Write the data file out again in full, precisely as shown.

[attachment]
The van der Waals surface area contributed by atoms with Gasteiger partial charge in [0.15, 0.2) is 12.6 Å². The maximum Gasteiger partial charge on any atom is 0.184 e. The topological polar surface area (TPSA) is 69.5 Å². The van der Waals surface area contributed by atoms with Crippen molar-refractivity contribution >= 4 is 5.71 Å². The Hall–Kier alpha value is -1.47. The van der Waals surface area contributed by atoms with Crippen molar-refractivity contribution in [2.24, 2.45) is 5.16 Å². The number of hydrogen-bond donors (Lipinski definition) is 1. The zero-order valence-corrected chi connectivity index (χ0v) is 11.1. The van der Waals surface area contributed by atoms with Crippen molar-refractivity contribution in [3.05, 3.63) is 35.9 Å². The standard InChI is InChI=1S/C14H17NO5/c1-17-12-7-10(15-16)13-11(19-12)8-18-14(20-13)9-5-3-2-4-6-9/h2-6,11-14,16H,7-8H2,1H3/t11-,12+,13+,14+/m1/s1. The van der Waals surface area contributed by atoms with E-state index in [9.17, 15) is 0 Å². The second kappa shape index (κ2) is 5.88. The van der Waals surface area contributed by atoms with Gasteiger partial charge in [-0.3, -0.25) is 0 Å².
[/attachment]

The van der Waals surface area contributed by atoms with Gasteiger partial charge in [0.15, 0.2) is 12.6 Å². The maximum Gasteiger partial charge on any atom is 0.184 e. The topological polar surface area (TPSA) is 69.5 Å². The van der Waals surface area contributed by atoms with Crippen molar-refractivity contribution >= 4 is 5.71 Å². The Hall–Kier alpha value is -1.47. The van der Waals surface area contributed by atoms with Crippen molar-refractivity contribution in [2.24, 2.45) is 5.16 Å². The number of hydrogen-bond donors (Lipinski definition) is 1. The zero-order valence-corrected chi connectivity index (χ0v) is 11.1. The van der Waals surface area contributed by atoms with Crippen molar-refractivity contribution in [3.05, 3.63) is 35.9 Å². The standard InChI is InChI=1S/C14H17NO5/c1-17-12-7-10(15-16)13-11(19-12)8-18-14(20-13)9-5-3-2-4-6-9/h2-6,11-14,16H,7-8H2,1H3/t11-,12+,13+,14+/m1/s1. The van der Waals surface area contributed by atoms with E-state index in [9.17, 15) is 0 Å². The second kappa shape index (κ2) is 5.88. The van der Waals surface area contributed by atoms with Gasteiger partial charge in [-0.3, -0.25) is 0 Å².